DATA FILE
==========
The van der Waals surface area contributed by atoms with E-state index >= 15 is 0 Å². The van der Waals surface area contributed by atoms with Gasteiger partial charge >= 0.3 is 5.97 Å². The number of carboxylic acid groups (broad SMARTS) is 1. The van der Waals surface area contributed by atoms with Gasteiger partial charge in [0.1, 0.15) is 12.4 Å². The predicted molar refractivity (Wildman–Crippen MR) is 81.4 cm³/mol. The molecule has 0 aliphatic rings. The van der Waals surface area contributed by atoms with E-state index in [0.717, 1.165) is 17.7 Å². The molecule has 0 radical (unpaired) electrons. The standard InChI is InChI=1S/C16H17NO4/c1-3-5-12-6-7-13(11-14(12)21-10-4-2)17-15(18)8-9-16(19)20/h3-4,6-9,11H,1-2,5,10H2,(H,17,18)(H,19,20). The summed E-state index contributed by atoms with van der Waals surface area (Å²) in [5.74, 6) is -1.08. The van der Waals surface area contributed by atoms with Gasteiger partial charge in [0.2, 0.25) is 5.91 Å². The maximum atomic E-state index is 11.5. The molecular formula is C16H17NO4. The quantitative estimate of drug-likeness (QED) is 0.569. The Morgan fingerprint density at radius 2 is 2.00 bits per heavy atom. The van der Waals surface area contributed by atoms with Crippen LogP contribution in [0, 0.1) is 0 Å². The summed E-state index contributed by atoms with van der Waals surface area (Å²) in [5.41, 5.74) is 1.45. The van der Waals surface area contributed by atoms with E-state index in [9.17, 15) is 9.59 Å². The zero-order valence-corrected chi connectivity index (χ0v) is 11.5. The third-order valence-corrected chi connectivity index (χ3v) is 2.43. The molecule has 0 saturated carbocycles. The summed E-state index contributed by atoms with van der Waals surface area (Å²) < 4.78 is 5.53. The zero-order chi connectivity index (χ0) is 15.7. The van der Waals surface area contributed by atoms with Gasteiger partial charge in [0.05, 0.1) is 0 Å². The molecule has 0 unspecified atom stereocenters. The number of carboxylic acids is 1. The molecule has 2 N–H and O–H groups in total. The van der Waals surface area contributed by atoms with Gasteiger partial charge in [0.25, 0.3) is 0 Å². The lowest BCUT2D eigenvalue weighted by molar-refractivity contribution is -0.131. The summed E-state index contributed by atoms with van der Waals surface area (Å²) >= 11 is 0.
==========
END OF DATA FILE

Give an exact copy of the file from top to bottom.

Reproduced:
The van der Waals surface area contributed by atoms with E-state index >= 15 is 0 Å². The van der Waals surface area contributed by atoms with Gasteiger partial charge >= 0.3 is 5.97 Å². The number of carboxylic acid groups (broad SMARTS) is 1. The van der Waals surface area contributed by atoms with Gasteiger partial charge in [0.1, 0.15) is 12.4 Å². The predicted molar refractivity (Wildman–Crippen MR) is 81.4 cm³/mol. The molecule has 0 aliphatic rings. The van der Waals surface area contributed by atoms with E-state index in [0.717, 1.165) is 17.7 Å². The molecule has 0 radical (unpaired) electrons. The standard InChI is InChI=1S/C16H17NO4/c1-3-5-12-6-7-13(11-14(12)21-10-4-2)17-15(18)8-9-16(19)20/h3-4,6-9,11H,1-2,5,10H2,(H,17,18)(H,19,20). The summed E-state index contributed by atoms with van der Waals surface area (Å²) in [5.74, 6) is -1.08. The van der Waals surface area contributed by atoms with Gasteiger partial charge in [0.2, 0.25) is 5.91 Å². The maximum atomic E-state index is 11.5. The molecular formula is C16H17NO4. The quantitative estimate of drug-likeness (QED) is 0.569. The Morgan fingerprint density at radius 2 is 2.00 bits per heavy atom. The van der Waals surface area contributed by atoms with Crippen LogP contribution in [0, 0.1) is 0 Å². The summed E-state index contributed by atoms with van der Waals surface area (Å²) in [5.41, 5.74) is 1.45. The van der Waals surface area contributed by atoms with E-state index in [9.17, 15) is 9.59 Å². The zero-order valence-corrected chi connectivity index (χ0v) is 11.5. The third-order valence-corrected chi connectivity index (χ3v) is 2.43. The molecule has 0 saturated carbocycles. The summed E-state index contributed by atoms with van der Waals surface area (Å²) < 4.78 is 5.53. The zero-order chi connectivity index (χ0) is 15.7. The van der Waals surface area contributed by atoms with Gasteiger partial charge in [0.05, 0.1) is 0 Å². The molecule has 0 unspecified atom stereocenters. The number of carboxylic acids is 1. The molecule has 2 N–H and O–H groups in total. The van der Waals surface area contributed by atoms with Gasteiger partial charge in [0.25, 0.3) is 0 Å². The lowest BCUT2D eigenvalue weighted by molar-refractivity contribution is -0.131. The summed E-state index contributed by atoms with van der Waals surface area (Å²) >= 11 is 0.